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addressed admiration agreeable allusion asked became believe Benjamin Disraeli Beresford Hope Bradenham Bulwer called Cardinal career Chancellor Church Club Contarini Fleming dear death Disraeli's Downing Street Duke editor election expression father favor feel gentleman Gladstone Globe Government Grosvenor Gate hand House of Commons House of Lords Hughenden Hume Isaac D'Israeli knew Lady later leader letter literary lived look Lord Beaconsfield Lord George Bentinck Lord John Lord Rowton Lothair Lyndhurst Marney memory ment nation never novel O'Connell once opinion Parliament Parliamentary passed Peel's perhaps poet political Prime Minister Queen Radical raeli Reform reply seemed sent Sir George Sinclair Sir Robert Peel Sir William speech spirit Sybil sympathy talk things thought tion told took Tory party Vivian Grey Whigs wish words writing wrote Wycombe Wyndham Lewis Young England youth
Page 208 - O'Connell avows his wish no longer to be a member. I expect to be a representative of the people before the repeal of the Union. We shall meet at Philippi; and rest assured that, confident in a good cause, and in some energies which have been not altogether...
Page 70 - Arragon himself. He was pope as Leo X. at thirty-seven. Luther robbed even him of his richest province at thirty-five. Take Ignatius Loyola and John Wesley, they worked with young brains. Ignatius was only thirty when he made his pilgrimage and wrote the 'Spiritual Exercises.
Page 362 - There is no community in England ; there is aggregation, but aggregation under circumstances which make it rather a dissociating, than a uniting, principle.
Page 372 - In the selfish strife of factions two great existences have been blotted out of the history of England — the Monarch and the Multitude ; as the power of the Crown has diminished, the privileges of the people have disappeared ; till at length the sceptre has become a pageant, and its subject has degenerated again into a serf.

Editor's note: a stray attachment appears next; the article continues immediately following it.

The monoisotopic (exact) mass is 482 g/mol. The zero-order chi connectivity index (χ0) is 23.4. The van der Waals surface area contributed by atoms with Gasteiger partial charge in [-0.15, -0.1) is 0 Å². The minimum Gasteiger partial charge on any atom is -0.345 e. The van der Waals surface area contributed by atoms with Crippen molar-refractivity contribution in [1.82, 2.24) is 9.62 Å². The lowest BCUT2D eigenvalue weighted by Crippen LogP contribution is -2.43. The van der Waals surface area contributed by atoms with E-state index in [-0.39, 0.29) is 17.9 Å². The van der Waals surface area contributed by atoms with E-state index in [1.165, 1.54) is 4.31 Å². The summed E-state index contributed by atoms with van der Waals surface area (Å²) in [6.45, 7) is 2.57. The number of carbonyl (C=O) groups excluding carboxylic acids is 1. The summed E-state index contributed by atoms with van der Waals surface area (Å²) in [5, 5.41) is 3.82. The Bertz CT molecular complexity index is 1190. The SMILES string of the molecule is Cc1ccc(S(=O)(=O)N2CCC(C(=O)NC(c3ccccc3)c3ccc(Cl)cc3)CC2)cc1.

Page 8 - He has one of the most remarkable faces I ever saw. He is lividly pale, and but for the energy of his action and the strength of his lungs, would seem a victim to consumption.
Page 466 - Seventeen years, however, elapsed before my grandfather entered into this union, and during that interval he had not been idle. He was only eighteen when he commenced his career, and when a great responsibility devolved upon him. He was not unequal to it. He was a man of ardent character ; sanguine, courageous, speculative, and fortunate ; with a temper which no disappointment could disturb, and a brain, amid reverses, full of resource.
Page 251 - Of thy sire These were the elements, and thine no less. As yet such are around thee, but thy fire Shall be more temper'd, and thy hope far higher.
Page 40 - by particular desire,' to Mrs. Wyndham Lewis, a pretty little woman, a flirt, and a rattle ; indeed, gifted with a volubility I should think unequalled, and of which I can convey no idea. She told me that she ' liked silent, melancholy men.
Page 71 - What a career !' exclaimed the stranger; rising from his chair and walking up and down the room ; ' the secret sway of Europe ! That was indeed a position ! But it is needless to multiply instances ! The history of Heroes is the history of Youth.
Page 365 - They endure that punishment which philosophical philanthropy has invented for the direst criminals, and which those criminals deem more terrible than the death for which it is substituted. Hour after hour elapses, and all that reminds the infant trappers of the world they have quitted and that which they have joined, is the passage of the...